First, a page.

Desert Rooftops

David Brooks

Art Production Fund

 In 2012, Art Production Fund presented Desert Rooftops by David Brooks, the first installation at The Last Lot project space, on 46th Street and 8th Avenue in New York City.

Desert Rooftops was a 5,000-square-foot sculpture that featured an undulating configuration of multiple asphalt-shingled rooftops similar to those on suburban developments, McMansions and strip malls conjoined to resemble a rolling, dune-like landscape.

The piece examined issues of the natural and built landscape by comparing the monoculture that arises from unchecked suburban and urban sprawl with that of an over-cultivated landscape – creating a work that was “picturesque, familiar and simultaneously foreboding.”  Brooks’ sculptural approach acknowledged Robert Smithson’s earthworks and Gordon Matta-Clark’s building cuts while offering a much needed sense of humor to help digest the time's somber environmental issues.

As housing communities devour more and more land and resources each year the outcome is equivalent to the very process of desertification. The United Nations Convention to Combat Desertification defines desertification as: land degradation into arid and dry sub-humid areas resulting from various factors, including human activities and climatic variations derived from over-development, over-grazing and an overworked land. The result is often a depleted landscape inhospitable to other life.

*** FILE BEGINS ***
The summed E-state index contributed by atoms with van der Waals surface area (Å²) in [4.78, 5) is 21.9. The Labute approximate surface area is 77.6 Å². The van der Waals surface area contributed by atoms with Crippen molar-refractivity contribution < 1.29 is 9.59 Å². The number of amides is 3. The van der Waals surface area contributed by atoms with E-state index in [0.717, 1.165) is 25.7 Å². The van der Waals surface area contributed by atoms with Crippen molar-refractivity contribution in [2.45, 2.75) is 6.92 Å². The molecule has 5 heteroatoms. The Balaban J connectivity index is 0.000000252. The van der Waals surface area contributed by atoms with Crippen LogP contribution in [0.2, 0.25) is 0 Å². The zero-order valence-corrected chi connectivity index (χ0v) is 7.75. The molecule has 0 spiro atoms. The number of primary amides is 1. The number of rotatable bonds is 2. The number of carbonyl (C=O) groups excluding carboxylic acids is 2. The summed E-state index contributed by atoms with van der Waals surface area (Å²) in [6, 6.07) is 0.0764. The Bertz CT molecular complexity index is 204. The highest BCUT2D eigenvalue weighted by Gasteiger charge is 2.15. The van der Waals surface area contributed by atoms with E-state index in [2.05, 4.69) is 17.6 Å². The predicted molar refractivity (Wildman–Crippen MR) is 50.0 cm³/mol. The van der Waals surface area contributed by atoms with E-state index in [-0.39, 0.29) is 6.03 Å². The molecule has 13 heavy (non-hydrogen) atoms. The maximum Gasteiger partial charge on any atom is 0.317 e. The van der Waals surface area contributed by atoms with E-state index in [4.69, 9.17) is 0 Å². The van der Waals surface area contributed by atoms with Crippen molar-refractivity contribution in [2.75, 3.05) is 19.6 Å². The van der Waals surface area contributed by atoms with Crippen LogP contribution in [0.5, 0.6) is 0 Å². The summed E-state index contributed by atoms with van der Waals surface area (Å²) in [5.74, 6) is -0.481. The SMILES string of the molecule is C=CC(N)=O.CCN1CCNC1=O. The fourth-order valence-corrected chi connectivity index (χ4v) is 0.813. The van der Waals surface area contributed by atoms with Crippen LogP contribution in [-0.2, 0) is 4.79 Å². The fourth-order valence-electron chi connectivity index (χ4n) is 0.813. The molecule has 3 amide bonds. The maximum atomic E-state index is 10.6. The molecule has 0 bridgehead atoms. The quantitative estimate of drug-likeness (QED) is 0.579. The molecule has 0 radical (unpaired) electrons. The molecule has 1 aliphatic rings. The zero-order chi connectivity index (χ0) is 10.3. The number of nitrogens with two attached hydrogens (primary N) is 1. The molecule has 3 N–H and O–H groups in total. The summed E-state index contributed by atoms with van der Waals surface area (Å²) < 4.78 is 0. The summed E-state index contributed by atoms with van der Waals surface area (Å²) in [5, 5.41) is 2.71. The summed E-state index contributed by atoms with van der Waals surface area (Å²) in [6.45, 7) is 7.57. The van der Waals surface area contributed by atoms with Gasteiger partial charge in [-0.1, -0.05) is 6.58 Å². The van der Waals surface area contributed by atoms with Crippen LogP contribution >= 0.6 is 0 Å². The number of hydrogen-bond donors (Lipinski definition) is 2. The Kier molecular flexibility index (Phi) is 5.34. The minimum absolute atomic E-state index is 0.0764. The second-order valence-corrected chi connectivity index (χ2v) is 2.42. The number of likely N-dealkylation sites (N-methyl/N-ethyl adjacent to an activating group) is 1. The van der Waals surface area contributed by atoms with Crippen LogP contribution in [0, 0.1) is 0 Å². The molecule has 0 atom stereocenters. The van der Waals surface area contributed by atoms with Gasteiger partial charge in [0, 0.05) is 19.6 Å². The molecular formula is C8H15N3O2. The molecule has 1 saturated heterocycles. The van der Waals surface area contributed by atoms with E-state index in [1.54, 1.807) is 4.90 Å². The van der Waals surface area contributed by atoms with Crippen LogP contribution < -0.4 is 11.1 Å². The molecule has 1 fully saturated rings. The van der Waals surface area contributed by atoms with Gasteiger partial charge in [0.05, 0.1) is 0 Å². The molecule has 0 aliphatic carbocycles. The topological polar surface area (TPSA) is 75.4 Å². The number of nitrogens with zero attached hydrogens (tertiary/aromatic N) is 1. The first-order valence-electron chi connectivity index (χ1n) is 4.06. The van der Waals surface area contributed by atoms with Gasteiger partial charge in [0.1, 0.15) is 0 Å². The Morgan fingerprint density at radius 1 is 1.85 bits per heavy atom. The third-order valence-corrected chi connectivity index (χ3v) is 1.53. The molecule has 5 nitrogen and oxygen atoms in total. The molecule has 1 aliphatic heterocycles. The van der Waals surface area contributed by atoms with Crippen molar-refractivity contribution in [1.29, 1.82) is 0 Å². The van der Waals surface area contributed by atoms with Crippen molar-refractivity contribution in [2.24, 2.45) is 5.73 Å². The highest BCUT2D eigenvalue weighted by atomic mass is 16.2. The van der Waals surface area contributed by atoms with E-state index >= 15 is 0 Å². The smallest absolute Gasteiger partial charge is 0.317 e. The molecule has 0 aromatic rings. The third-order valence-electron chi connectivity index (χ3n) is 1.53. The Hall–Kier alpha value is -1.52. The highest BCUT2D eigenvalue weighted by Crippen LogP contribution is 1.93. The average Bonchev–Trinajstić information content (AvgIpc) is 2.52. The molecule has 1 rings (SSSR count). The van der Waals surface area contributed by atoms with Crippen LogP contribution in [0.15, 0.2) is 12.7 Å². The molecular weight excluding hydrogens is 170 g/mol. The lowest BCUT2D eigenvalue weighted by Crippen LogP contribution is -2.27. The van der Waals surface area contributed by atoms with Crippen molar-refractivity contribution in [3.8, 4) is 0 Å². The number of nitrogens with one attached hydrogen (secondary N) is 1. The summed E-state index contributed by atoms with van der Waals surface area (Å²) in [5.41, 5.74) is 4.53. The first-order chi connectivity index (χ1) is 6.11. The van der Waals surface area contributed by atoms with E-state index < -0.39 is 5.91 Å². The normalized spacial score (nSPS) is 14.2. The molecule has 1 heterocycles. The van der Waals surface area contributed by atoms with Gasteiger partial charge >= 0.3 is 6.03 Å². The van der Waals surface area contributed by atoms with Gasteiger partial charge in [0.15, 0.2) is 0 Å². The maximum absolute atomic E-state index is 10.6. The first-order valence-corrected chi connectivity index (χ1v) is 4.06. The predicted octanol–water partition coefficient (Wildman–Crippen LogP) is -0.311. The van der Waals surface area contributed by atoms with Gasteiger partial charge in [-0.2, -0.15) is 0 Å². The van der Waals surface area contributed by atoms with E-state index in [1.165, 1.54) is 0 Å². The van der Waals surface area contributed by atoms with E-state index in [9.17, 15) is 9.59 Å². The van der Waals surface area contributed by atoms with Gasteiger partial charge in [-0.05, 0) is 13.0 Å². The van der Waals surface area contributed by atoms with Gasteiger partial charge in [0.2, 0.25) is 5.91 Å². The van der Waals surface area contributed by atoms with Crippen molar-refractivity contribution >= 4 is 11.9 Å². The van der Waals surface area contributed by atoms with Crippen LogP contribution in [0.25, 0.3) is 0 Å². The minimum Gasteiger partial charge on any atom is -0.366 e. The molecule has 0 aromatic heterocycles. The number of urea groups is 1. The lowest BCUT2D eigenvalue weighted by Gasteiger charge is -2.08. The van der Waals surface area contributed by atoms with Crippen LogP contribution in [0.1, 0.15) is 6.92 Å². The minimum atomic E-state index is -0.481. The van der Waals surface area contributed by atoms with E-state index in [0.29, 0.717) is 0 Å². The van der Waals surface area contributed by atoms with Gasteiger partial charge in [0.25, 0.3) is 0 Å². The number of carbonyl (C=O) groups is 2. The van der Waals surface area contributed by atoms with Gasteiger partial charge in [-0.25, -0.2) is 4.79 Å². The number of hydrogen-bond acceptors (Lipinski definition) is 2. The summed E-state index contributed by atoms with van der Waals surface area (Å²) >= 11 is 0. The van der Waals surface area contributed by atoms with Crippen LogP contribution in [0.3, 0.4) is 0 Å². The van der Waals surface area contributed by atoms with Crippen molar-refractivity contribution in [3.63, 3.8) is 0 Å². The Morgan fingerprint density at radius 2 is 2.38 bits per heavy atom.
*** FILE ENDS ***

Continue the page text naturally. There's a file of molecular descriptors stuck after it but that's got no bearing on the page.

The Last Lot was a generous short term donation to Art Production Fund from The Shubert Organization, and was part of the Times Square Alliance’s public art program that works to bring cutting-edge art to Times Square. “We feel fortunate to have access to such a unique public venue within proximity to Times Square,” said Art Production Fund Co-Founders Yvonne Force Villareal and Doreen Remen.

A panel discussion was held Monday January 30th 2012:

DAVID BROOKS moderates a discussion with panelists:
MARK DION (artist)
KATE ORFF (landscape architect)
MIERLE LADERMAN UKELES (artist and author of Maintenance Art Manifesto)
SINA NAJAFI (curator and editor-in-chief of Cabinet magazine)

Programming for the Last Lot focused on presenting public artworks that raise envoronmental consicousness.
This panel discussed the expanding tradition of land art and its ability to articulate the continuously convoluted
relationship culture maintains with the larger biosphere.

Desert Rooftops was on view at The Last Lot (46th Street and 8th Avenue, NYC) through February
5th, 2012. This project was made possible through the generous support of Sothebys.